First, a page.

As Khashoggi Fallout Continues, Merkley, Paul, and Markey Introduce Bipartisan Resolution to Hold Saudi Nuclear Deal to a Higher Standard

WASHINGTON, D.C. – Oregon’s Senator Jeff Merkley, along with U.S. Senators Rand Paul (R-KY) and Edward J. Markey (D-MA), today introduced a bipartisan resolution requiring any civilian nuclear deal between the U.S. and Saudi Arabia to be held to the highest possible nonproliferation standard. Without such a standard, a civilian nuclear deal could be used by the Saudi regime as a pathway to developing nuclear weapons.

Merkley, Paul and Markey, all members of the Senate Foreign Relations Committee, are introducing the resolution amid growing bipartisan concern about Saudi actions on the world stage. In recent years, Saudi Arabia has repeatedly violated international norms—from the brazen killing of journalist Jamal Khashoggi; to the civilian deaths and humanitarian crisis caused by Saudi Arabia’s bombing campaign in Yemen; to recent reports of the Saudi government helping Saudi nationals escape justice after committing serious crimes in the U.S.

“Saudi Arabia has repeatedly shown that it cannot be trusted as a responsible partner in the global community,” said Merkley. “We can’t make a nuclear deal with a ‘trust and hope’ strategy. If Saudi Arabia is going to get its hands on nuclear technology, it’s absolutely critical that we hold it to the gold standard for non-proliferation. The last thing America should do is inadvertently help develop nuclear weapons for a bad actor on the world stage.”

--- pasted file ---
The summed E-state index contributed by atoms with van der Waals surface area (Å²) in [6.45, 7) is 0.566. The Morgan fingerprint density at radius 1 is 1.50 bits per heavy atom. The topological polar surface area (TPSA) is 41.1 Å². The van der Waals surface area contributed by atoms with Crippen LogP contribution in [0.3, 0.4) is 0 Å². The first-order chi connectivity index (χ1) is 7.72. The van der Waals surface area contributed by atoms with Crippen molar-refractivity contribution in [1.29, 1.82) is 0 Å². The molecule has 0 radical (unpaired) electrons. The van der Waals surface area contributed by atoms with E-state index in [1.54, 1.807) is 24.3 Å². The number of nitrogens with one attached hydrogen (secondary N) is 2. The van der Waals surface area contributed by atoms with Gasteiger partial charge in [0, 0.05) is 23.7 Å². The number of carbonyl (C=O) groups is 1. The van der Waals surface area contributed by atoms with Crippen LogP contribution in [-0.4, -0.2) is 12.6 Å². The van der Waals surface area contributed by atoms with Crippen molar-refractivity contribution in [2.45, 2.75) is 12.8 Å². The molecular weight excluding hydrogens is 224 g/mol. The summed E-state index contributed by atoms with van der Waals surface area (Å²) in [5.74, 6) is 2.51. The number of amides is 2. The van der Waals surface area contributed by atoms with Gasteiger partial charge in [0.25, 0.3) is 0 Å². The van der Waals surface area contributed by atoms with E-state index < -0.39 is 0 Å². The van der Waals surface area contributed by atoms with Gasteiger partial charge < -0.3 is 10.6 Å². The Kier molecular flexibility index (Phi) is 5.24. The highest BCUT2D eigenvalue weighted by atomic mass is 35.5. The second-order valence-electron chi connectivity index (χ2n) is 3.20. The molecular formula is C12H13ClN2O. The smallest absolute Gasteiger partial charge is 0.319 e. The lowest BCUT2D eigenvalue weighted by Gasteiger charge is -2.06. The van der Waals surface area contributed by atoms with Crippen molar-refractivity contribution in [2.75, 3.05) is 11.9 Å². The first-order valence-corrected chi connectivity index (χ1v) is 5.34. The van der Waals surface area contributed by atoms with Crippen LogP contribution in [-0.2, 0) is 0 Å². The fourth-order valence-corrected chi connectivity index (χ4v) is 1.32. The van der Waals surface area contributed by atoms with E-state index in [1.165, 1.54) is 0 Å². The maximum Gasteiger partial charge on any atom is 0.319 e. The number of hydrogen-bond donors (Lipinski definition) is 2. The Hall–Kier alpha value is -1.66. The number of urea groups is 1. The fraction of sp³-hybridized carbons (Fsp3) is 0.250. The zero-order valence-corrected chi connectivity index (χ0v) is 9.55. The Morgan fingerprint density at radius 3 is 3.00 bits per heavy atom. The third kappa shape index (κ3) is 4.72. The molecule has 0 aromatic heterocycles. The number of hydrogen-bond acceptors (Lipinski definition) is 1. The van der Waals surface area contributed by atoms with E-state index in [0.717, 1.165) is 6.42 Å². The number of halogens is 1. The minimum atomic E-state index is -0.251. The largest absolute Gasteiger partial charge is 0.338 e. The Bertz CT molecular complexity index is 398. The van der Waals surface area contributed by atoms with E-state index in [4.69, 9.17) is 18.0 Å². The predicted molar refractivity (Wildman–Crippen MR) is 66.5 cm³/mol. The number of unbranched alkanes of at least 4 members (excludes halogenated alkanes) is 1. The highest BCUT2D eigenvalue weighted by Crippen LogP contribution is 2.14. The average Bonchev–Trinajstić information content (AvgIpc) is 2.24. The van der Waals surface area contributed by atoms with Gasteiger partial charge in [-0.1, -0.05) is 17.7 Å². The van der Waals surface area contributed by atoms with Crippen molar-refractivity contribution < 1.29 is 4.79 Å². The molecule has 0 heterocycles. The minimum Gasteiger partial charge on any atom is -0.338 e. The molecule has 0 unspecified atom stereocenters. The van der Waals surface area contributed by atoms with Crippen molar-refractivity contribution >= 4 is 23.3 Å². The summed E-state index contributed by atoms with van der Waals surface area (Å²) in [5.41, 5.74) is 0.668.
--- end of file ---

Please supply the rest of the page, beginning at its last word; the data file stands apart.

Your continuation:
“Saudi Arabia has been dishonest, deceitful, and a menace to global peace. The United States must impose the highest standards possible on all those wishing to develop civilian nuclear capabilities. It is critical that Saudi Arabia is held to such standards in order to avoid further destabilizing the Middle East and the world,” said Paul.

“Crown Prince Mohamad bin Salman is clear that he is more interested in megatons than megawatts,” said Markey. “He wants to harnessing nuclear energy in Saudi Arabia for geopolitical power not electrical power. We must never compromise on nonproliferation standards in any 123 agreement with Saudi Arabia, especially given the Kingdom’s disregard for international laws and fundamental human rights. Saudi Arabia must never have access to U.S. technology or materials to make a nuclear bomb, and Congress must be the final say before approval of any agreement.”

Increasingly, Saudi Arabia’s actions at home and abroad have faced scrutiny from Congress and the international community. In addition to the range of irresponsible behavior by Saudi Arabia and Crown Prince Mohammad Bin Salman (MBS)—including the brutal murder of Jamal Khashoggi and the spiriting of Americans out of our country to help them avoid trial—MBS has expressed an explicit interest in pursuing the development of weapons of mass destruction to compete with Iran. The last thing the United States should do is provide an unaccountable leader with the tools to build a nuclear weapon by entering into a watered-down civilian nuclear cooperation agreement with the Kingdom.

The Merkley-Paul-Markey resolution sends a clear message that any U.S. Civilian Nuclear Cooperation or 123 Agreement with Saudi Arabia should meet the most-strict nonproliferation “gold-standard.” This standard shuts off the two primary pathways to developing a nuclear bomb: the enrichment of uranium and reprocessing of plutonium.  

The resolution also expresses the Senate of the Senate that any 123 Agreement with Saudi Arabia should also require it to bring into force the Additional Protocol, which is a tool that gives international inspectors greater access to information and facilities to ensure nuclear programs stay peaceful. The United States achieved the “gold-standard” with the United Arab Emirates in 2009 and Taiwan in 2014, and the resolution asks no less in any similar 123 agreement with Saudi Arabia.

Senators Merkley, Paul, and Markey introduced a similar resolution in the 115th Congress, S.Res.541, which the Senate Foreign Relations Committee passed unanimously in July 2018.

Read the full resolution here.